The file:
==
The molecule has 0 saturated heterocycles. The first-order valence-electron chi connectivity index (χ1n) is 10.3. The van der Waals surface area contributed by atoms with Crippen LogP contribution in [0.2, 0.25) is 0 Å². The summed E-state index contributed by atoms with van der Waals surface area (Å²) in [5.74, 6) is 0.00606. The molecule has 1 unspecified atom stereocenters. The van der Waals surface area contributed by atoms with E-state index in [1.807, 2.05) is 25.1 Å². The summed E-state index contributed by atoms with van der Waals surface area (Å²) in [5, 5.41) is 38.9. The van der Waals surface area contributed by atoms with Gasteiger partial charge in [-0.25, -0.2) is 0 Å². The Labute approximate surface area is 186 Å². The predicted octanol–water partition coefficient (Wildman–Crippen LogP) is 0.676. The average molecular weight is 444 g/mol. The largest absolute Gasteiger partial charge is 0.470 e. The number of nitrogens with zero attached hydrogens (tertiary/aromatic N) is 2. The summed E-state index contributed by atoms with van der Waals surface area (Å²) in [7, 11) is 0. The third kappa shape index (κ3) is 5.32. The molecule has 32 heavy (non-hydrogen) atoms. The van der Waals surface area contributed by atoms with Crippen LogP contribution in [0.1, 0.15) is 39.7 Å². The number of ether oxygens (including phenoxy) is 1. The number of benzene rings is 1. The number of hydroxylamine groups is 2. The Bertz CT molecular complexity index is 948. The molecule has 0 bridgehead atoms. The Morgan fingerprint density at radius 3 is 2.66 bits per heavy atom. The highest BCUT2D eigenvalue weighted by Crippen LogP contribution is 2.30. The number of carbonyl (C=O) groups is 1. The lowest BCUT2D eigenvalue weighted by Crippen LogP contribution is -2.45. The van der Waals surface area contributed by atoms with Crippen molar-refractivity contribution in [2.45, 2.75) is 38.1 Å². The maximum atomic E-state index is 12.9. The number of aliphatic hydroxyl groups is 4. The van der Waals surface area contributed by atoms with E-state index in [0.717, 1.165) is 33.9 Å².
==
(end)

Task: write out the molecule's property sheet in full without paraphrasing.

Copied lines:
The molecule has 0 saturated heterocycles. The first-order valence-electron chi connectivity index (χ1n) is 10.3. The van der Waals surface area contributed by atoms with Crippen LogP contribution in [0.2, 0.25) is 0 Å². The summed E-state index contributed by atoms with van der Waals surface area (Å²) in [5.74, 6) is 0.00606. The molecule has 1 unspecified atom stereocenters. The van der Waals surface area contributed by atoms with E-state index in [1.807, 2.05) is 25.1 Å². The summed E-state index contributed by atoms with van der Waals surface area (Å²) in [5, 5.41) is 38.9. The van der Waals surface area contributed by atoms with Gasteiger partial charge in [-0.25, -0.2) is 0 Å². The Labute approximate surface area is 186 Å². The predicted octanol–water partition coefficient (Wildman–Crippen LogP) is 0.676. The average molecular weight is 444 g/mol. The largest absolute Gasteiger partial charge is 0.470 e. The number of nitrogens with zero attached hydrogens (tertiary/aromatic N) is 2. The summed E-state index contributed by atoms with van der Waals surface area (Å²) in [7, 11) is 0. The third kappa shape index (κ3) is 5.32. The molecule has 32 heavy (non-hydrogen) atoms. The van der Waals surface area contributed by atoms with Crippen LogP contribution in [0.1, 0.15) is 39.7 Å². The number of ether oxygens (including phenoxy) is 1. The number of benzene rings is 1. The number of hydroxylamine groups is 2. The Bertz CT molecular complexity index is 948. The molecule has 0 bridgehead atoms. The Morgan fingerprint density at radius 3 is 2.66 bits per heavy atom. The highest BCUT2D eigenvalue weighted by Crippen LogP contribution is 2.30. The number of carbonyl (C=O) groups is 1. The lowest BCUT2D eigenvalue weighted by Crippen LogP contribution is -2.45. The van der Waals surface area contributed by atoms with Crippen molar-refractivity contribution in [2.45, 2.75) is 38.1 Å². The maximum atomic E-state index is 12.9. The number of aliphatic hydroxyl groups is 4. The van der Waals surface area contributed by atoms with E-state index in [0.717, 1.165) is 33.9 Å².